Members' Diaries and Articles
Over the years of Sceaftesige's existence, a few members have written diaries to recount their experiences with Regia Anglorum.  They have been sucked out of the previous websites and word documents, and adapted for pleasurable reading at your convenience. 


First Event: 08th October 2011
Shortly after joining, I enthusiastically started to build a shield, it seemed straightforward enough, but after a few weeks I still only had random pieces of wood which would be as useful as deflecting blows as a cumbersome ironing board.  My first event was the Cranborne Chase Woodfair on the second weekend in October, three weeks after joining.  I still had zilch in the way of period kit, but Alan, with whom I’d been liaising since joining, said there would be equipment to borrow when I arrived at Cranborne Chase.  So all I had to do was get there.

Easier said than done, the postcode on the Fayre’s web-site took me to the village of Cranborne, and it was only by asking in a friendly pub that I knew how to proceed at all.  The directions the pub’s patron gave me had more twists and turns than Hampton Court maze but with the aid of a hastily scribbled, yet very informative map, I soon found myself following AA signs, only now did I dare breathe easy.  The signs directed me to a farm, and after a moments hesitation, I ventured further into the darkness until I found a campsite.  It was now pitch black and I was still not too sure that I was in the right place.  I parked the car and ventured into the darkness, focusing on one of many small campfires and approached it with caution — although not enough caution to prevent myself from walking straight into a rope which was cordoning off a part of the field.  I eventually found someone and asked if he knew where Regia Anglorum were.
    “Yes”, he said, “We’re here!”

The next few hours saw me get acquainted with some of the members, including Alan, over a pint of some seriously strong cider that flowed in this corner of Dorset.  After the cider, we turned in for the night, I slept in a flimsy plastic tent, which meant I was a good five minute walk from the rest of the Regia members, who had pitched in the “authentic” section with their period tents.

Between 7 and 9 the following morning, I helped Alan make cups of coffee (very important), helped Ketil erect the wyc — the epicentre for Sceaftesige activity — and got to know a few of the other members including two who were still feeling the affects of too much cider the night before.

At 9, ropes were used to demark the boundary between 21st-century Cranborne Chase and 11th-century Lamerwic, the name of this village set in the Domesday year of 1086.  I was still in 21st-century garb so was ejected from Lamerwic like a piece of unwanted garbage.  Alan soon prepared some clothes for me, and I was allowed momentarily to dart into his authentic tent to change.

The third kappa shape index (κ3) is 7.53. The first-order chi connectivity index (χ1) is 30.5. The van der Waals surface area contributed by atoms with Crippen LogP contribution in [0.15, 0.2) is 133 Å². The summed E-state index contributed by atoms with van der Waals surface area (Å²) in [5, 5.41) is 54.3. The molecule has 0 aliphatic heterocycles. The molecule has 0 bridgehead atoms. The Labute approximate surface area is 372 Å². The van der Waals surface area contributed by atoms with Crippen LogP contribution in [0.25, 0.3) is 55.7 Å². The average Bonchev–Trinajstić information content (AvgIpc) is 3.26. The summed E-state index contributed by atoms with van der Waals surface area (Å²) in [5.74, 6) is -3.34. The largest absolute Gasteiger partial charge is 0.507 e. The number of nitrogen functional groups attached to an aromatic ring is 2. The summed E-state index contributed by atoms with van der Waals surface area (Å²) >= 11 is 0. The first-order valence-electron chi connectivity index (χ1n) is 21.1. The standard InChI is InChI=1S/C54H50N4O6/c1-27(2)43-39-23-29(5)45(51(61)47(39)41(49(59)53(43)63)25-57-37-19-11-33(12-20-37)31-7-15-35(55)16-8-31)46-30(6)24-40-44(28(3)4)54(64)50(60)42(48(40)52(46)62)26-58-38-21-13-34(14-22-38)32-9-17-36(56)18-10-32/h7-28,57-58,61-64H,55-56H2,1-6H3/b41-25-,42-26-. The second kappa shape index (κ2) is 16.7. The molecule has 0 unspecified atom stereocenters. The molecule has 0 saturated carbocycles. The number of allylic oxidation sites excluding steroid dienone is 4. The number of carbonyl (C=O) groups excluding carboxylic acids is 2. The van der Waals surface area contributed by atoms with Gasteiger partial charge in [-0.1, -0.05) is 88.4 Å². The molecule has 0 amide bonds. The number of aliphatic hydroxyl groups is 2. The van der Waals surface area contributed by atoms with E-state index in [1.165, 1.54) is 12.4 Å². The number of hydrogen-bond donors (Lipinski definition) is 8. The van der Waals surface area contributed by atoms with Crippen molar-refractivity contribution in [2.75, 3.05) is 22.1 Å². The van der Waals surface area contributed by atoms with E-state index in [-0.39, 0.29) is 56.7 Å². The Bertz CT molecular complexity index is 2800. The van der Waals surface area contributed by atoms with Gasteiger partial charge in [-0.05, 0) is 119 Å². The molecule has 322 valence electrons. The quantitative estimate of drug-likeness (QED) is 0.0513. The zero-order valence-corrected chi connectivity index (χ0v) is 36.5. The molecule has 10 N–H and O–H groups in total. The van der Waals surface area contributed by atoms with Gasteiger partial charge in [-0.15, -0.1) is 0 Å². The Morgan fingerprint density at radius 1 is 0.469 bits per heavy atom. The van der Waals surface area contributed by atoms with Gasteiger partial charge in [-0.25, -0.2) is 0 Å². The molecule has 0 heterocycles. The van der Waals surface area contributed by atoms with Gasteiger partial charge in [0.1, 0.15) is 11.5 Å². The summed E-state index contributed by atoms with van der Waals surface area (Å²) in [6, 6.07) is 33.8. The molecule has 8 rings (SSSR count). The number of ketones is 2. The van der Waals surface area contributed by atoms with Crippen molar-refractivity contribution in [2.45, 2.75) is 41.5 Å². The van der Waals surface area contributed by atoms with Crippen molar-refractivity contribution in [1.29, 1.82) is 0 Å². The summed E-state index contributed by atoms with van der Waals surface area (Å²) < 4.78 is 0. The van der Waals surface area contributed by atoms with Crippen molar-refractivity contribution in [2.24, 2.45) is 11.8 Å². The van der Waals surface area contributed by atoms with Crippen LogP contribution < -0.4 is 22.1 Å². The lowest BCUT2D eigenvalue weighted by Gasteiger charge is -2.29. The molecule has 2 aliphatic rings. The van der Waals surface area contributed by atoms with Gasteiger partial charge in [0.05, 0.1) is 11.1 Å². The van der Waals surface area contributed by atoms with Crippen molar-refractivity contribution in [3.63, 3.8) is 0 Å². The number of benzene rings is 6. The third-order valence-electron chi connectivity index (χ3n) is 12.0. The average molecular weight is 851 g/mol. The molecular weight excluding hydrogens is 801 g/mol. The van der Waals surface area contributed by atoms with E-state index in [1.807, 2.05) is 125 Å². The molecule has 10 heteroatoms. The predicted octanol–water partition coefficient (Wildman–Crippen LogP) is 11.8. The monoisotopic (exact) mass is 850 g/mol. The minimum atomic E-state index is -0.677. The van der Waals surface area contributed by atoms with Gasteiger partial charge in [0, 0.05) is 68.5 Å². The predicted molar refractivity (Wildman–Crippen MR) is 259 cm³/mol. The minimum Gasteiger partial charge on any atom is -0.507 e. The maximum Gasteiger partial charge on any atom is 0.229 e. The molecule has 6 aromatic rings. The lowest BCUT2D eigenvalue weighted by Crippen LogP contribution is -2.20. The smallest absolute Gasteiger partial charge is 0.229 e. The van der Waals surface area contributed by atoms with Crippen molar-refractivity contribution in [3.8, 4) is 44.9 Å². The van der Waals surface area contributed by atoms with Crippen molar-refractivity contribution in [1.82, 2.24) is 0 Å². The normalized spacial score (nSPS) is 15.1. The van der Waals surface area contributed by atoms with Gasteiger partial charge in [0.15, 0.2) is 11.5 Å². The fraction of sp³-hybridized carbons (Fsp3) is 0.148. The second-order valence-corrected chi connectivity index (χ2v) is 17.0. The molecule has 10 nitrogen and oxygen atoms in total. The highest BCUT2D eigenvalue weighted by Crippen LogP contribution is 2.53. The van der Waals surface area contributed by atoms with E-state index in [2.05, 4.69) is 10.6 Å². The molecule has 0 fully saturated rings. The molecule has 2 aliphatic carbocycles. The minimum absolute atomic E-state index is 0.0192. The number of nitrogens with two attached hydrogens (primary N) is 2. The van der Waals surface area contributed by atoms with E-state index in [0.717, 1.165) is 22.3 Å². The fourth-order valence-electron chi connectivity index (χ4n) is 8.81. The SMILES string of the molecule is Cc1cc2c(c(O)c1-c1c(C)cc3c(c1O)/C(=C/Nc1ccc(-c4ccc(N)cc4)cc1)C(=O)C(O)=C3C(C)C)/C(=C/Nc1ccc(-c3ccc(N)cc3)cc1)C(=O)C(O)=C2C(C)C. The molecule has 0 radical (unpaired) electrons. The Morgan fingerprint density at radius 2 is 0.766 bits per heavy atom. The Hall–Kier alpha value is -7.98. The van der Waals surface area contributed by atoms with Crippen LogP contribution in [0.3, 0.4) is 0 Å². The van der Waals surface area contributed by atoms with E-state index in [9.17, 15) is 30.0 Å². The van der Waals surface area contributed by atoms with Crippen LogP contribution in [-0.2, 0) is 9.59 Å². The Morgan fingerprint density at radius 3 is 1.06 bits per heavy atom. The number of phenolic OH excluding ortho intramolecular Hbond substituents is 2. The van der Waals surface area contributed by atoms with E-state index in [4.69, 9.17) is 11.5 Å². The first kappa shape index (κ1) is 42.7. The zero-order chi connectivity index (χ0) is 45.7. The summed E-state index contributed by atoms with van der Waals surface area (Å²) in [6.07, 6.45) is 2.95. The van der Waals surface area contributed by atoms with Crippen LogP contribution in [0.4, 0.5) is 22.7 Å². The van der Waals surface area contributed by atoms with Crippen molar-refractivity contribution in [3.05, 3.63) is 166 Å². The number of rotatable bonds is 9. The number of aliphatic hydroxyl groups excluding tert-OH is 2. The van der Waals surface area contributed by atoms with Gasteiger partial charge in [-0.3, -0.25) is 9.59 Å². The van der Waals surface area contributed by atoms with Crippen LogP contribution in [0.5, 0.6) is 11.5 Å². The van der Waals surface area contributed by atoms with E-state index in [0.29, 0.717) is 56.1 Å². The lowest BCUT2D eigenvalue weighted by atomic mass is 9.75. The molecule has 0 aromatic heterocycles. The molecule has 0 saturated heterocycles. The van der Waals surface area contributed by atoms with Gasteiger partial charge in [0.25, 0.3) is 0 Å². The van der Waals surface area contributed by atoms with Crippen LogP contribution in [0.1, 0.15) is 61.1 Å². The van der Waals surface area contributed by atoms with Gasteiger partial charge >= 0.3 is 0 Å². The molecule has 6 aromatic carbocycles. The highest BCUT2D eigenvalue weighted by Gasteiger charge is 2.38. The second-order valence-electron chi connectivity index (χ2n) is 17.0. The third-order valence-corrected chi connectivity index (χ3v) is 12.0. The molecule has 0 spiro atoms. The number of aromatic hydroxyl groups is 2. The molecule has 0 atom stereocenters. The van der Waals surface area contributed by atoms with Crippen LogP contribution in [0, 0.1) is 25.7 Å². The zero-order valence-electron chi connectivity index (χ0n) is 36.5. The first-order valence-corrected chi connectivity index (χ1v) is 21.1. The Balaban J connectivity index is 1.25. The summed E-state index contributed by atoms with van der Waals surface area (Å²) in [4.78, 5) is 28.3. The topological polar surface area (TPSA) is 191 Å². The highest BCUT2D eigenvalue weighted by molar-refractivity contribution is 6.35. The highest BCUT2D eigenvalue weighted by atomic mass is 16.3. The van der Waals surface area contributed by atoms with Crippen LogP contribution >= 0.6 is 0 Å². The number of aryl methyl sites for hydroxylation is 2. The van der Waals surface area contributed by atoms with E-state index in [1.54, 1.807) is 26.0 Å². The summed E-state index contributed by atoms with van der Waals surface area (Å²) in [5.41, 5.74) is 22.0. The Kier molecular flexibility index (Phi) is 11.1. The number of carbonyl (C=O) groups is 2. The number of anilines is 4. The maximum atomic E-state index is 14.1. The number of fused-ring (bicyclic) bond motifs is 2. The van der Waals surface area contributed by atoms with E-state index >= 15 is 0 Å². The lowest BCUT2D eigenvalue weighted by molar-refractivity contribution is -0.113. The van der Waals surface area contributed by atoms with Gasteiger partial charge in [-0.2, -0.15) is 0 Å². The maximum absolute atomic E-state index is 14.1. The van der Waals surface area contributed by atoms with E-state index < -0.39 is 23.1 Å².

My t-shirt, trousers and all accessories (wallet, keys, mobile phone and the like) were discarded in a corner of the tent.  Instead I wore a linen tunic, some woollen trousers and leather shoes.  The shoes were made by Alan himself and were comfortable enough when walking on grass, although gravel was unpleasant enough to make me think twice before attempting a journey to the port-a-loos situated in a gravel-rich car-park.  On top of the linen tunic, I wore one of Ketil’s old woollen tunics, complete with blood stains from some previous altercation in which he no doubt came off the better.  This was a welcome addition, as it was still rather nippy.  The trousers were a size 100, and the pull-cord required a lot of adjusting before I convinced them to stop falling down.  I helped the trousers by securing around my waist one of Alan’s leather belts.  Finally, a yank on the woollen tunic allowed it to drape over the belt, thus mostly obscuring it, in what is currently believed to be the style of the age.

I was now a fully clad 11th-century individual, and stepped from the tent a citizen of the village of Lamerwic.

I was not yet a warrior, for the 21st-century health and safety rules meant that proof of my self control with a 9-foot spear was first required.  I had never held a spear before, apart from a short Tanganyikan assegai which decorates my parent’s house, and so was completely new to everything involving fighting with mêlée weapons.  Because of this, I was expecting to be a non-fighting Lamerwic serf for the whole of the weekend.

I had met Kettlewell the Elder (Paul) in the cider tent, and once he had got over his hangover, he suggested I get to know the basics with him.  The first thing he went over was the target areas, unlike true Dark Age combat, the head, joints and lower legs are no-go, or no-stab, areas.  This is for obvious safety reasons and to preserve Regia’s membership, which could otherwise be adversely affected.  He invited me to stab his hand with the spear I was now holding, and I did so, getting his hand with the lightest of taps unless he held it by his head or some other no-stab area.  Half an hour of this was enough for me to learn the basics.  At 10:30 there was a training session in the central arena, both Kettlewells and many others went to entertain the public, but I was not yet ready, so Alan used this time to take me out of the way and have another session with him.  An hour later, I felt more at home with the spear and Alan was convinced I wasn’t a liability on the field.

The decision was not his, however, and the Master-at-Arms, a charismatic warrior straight out of some heroic Hollywood legend said it would have to wait until to-morrow.

In the meantime, I had to watch the main battle from the sidelines with another newbee — Jess — and help with the collection of firewood from a nearby copse.